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New York Magazine on Latrell Sprewell in 1999

I just happened across a 1999 New York article by Eric Konigsberg, which profiles Latrell Sprewell. It's chock-full of things I didn't know:

  • In 1994, Sprewell's dog severed his four-year-old daughters ear. He shrugged it off saying people die all the time and "if it had been more serious it would have affected me." Initially he kept the dog, although later he said he had it put down.

  • He is from a broken home (that he has since gone to great lengths to unite). When Sprewell was a kid in Flint, his father began selling marijuana, and the family could suddenly afford nicer things.

  • At junior college, Sprewell and some of his teammates were arrested for stealing batteries from a convenience store.

  • He got in fights with Byron Houston and Jerome Kersey in practice at different times. After the Kersey scrap, Sprewell returned with a 2x4, but was restrained.

  • Regarding the famous P.J. Carlesimo incident, David Stern told Konigsberg that Sprewell got a harsher punishment than other NBA fighters for one main reason: "It wasn't so much the choking that got Latrell such a severe punishment. It was coming back after he'd had time to cool off."

Konigsberg has this account of the famous choking, as cribbed mainly from the report by independent arbitrator John Feerick:

December 1, 1997, was the blowup, at a moment when the Warriors' record was 1-13. "We all seen it coming," Coles says. During practice, Sprewell was running a three-man, two-ball shooting drill with the point guard Muggsy Bogues and Mark Grabow, an assistant coach. Sprewell's job was to keep passing, rapid-fire, to Bogues, who in turn was to try to get as many shots off as possible in a 55-second span.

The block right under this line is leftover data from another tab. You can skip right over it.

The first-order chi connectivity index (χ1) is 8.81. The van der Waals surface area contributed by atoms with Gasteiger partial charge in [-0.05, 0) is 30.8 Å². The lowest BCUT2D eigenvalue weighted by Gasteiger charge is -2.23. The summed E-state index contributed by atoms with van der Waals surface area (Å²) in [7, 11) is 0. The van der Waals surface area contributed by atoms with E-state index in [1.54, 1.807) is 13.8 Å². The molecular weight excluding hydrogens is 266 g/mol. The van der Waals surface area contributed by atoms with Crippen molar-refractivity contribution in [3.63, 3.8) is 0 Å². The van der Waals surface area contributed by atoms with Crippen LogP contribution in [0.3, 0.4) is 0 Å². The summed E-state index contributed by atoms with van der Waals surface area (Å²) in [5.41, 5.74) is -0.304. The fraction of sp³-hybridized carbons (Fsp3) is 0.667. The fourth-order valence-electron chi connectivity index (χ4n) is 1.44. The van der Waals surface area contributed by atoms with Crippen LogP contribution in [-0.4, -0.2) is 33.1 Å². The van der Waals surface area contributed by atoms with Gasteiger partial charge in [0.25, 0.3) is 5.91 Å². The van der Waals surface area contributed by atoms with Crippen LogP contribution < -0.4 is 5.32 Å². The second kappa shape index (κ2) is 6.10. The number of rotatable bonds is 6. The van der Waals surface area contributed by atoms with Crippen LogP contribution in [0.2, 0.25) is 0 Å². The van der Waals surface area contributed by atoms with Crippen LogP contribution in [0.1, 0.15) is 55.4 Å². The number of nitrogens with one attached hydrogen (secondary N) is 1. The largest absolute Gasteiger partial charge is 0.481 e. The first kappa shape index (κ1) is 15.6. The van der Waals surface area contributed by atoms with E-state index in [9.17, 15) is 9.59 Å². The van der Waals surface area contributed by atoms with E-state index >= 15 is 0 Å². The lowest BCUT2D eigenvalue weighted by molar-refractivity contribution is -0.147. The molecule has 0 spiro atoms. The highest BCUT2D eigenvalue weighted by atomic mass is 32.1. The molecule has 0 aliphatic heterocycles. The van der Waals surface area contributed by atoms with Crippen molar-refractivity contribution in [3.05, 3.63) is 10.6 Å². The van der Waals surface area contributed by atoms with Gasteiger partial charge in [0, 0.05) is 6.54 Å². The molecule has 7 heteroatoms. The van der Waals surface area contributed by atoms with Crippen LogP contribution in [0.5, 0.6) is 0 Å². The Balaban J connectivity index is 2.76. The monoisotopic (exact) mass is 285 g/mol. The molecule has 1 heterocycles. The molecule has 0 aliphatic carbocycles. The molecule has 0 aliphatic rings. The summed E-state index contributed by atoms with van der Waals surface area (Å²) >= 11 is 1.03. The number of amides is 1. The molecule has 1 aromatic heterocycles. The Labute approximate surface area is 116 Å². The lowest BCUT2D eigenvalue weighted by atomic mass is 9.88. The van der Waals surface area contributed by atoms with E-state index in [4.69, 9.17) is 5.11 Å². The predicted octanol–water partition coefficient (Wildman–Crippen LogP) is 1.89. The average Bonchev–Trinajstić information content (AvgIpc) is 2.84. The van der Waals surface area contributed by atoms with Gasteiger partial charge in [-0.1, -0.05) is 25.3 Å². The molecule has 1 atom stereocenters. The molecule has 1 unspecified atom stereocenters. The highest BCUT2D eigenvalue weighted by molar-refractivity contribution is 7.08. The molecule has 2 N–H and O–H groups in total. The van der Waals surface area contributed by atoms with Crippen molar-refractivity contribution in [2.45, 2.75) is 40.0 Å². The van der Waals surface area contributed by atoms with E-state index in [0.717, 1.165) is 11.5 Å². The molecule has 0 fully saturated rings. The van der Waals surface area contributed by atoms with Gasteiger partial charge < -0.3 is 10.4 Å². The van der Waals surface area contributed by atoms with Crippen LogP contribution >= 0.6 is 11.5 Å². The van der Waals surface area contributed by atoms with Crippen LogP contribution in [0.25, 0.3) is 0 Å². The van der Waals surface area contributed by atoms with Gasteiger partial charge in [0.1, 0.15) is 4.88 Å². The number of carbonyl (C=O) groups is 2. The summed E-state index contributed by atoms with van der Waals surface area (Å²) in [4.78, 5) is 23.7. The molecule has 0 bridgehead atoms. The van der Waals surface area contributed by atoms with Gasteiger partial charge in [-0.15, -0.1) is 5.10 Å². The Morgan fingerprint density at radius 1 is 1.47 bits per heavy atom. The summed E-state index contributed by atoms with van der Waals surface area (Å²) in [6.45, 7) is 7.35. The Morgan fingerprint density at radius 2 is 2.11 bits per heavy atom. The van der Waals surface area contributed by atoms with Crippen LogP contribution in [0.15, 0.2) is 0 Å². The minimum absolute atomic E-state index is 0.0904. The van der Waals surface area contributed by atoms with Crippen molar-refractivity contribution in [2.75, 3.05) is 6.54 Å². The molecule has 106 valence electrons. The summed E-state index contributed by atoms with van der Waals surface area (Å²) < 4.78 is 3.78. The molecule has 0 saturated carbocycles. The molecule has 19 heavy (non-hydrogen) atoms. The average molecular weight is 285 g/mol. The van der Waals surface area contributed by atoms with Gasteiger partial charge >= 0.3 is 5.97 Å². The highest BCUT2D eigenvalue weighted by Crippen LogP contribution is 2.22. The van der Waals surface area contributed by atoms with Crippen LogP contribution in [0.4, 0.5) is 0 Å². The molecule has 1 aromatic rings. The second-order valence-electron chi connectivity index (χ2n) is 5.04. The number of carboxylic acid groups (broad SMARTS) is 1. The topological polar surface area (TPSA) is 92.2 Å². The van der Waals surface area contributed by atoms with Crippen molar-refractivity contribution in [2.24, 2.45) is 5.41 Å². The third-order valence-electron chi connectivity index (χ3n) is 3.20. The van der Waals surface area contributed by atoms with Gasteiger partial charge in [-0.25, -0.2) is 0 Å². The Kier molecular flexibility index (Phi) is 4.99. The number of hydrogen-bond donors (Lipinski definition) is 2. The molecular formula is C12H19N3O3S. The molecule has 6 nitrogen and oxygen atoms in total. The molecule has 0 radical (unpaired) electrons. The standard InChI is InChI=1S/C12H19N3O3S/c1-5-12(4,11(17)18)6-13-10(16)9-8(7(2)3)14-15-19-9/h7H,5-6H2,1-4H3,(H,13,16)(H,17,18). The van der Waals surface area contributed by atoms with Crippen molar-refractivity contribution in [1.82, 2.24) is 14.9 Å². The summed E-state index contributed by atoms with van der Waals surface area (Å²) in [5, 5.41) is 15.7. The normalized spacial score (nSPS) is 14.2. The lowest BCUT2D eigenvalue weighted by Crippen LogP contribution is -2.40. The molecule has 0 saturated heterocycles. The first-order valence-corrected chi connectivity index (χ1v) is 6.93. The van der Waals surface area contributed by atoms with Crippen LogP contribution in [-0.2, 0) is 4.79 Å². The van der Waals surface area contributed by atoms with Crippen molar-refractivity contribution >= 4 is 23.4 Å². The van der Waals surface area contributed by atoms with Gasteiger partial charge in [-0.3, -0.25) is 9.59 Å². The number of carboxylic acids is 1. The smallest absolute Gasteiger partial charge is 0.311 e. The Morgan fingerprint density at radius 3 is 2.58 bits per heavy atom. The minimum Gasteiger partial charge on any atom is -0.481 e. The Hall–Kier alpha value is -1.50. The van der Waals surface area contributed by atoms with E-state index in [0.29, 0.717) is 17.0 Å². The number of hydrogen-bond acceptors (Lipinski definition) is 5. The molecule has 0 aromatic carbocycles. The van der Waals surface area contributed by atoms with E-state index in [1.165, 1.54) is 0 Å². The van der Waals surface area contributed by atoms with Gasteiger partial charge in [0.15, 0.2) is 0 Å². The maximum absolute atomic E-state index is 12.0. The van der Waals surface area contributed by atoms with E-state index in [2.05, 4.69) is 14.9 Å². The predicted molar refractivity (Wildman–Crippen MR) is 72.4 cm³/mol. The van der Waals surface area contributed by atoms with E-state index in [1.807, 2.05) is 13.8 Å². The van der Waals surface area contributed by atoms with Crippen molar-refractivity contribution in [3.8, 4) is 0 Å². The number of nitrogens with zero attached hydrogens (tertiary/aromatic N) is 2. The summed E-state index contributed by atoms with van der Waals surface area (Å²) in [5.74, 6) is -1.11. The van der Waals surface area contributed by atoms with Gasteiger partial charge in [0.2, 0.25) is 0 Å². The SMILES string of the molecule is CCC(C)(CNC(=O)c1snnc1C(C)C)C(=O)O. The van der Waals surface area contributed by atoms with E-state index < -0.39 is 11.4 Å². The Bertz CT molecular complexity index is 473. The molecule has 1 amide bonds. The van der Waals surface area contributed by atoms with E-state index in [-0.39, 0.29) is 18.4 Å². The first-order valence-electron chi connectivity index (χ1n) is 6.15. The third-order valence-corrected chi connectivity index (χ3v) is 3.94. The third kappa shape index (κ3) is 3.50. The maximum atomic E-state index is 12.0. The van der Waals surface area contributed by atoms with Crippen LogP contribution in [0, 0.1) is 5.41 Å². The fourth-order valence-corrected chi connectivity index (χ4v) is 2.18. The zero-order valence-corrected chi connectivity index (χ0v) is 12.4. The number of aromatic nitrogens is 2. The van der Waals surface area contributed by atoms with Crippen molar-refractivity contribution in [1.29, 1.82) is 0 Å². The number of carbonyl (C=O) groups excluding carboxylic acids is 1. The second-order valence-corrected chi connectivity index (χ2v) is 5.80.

Carlesimo stood and watched, dissatisfied by the pace. "Get Muggsy some more shots, Spree," he said.

Sprewell didn't think there was anything wrong with his passes, so he kept passing exactly as he had been.

"Come on Spree, give him a sharper, crisper pass," Carlesimo said, a bit louder.

He called Sprewell's name again.

Sprewell wheeled around. He slammed the ball to the floor. "Get off my back, motherfucker."

"You're the fuck out of here," Carlesimo said. "Just go, Spree. Just leave."

Sprewell walked over to Carlesimo and grabbed him tight around the throat. "I'll kill you," Sprewell said, pushing Carlesimo backward.

"Do it," Carlesimo said.

It was about ten seconds until two assistant coaches pulled Sprewell off and led him out of the gym. "Get me the fuck out of here!" he yelled. "Trade me! I hate you!" He knocked over a water cooler.

Coles joined Sprewell in the hallway because he hoped to calm him down, but was called back; Carlesimo wanted to resume practice without a break.

If only he'd let Coles have his way. About fifteen minutes later, Sprewell returned to the gym. Two coaches tried to grab him, but he was already around the baseline and under the basket, where Carlesimo was monitoring a full-court drill.

"Don't touch me," Sprewell said. And then to Carlesimo: "I'm going to fuck you up." He grazed Carlesimo's cheek with an overhand punch as a swarm of coaches and players again pulled him away.

Sprewell testified he heard a teammate, Duane Ferrell, tell him he was only making himself look bad, and he felt humiliated all of a sudden. He was throwing a silly, violent tantrum. "Trade me," he yelled, and then realized he was missing a flip-flop and looked even more foolish, with one bare foot. "Give me my damned shoe."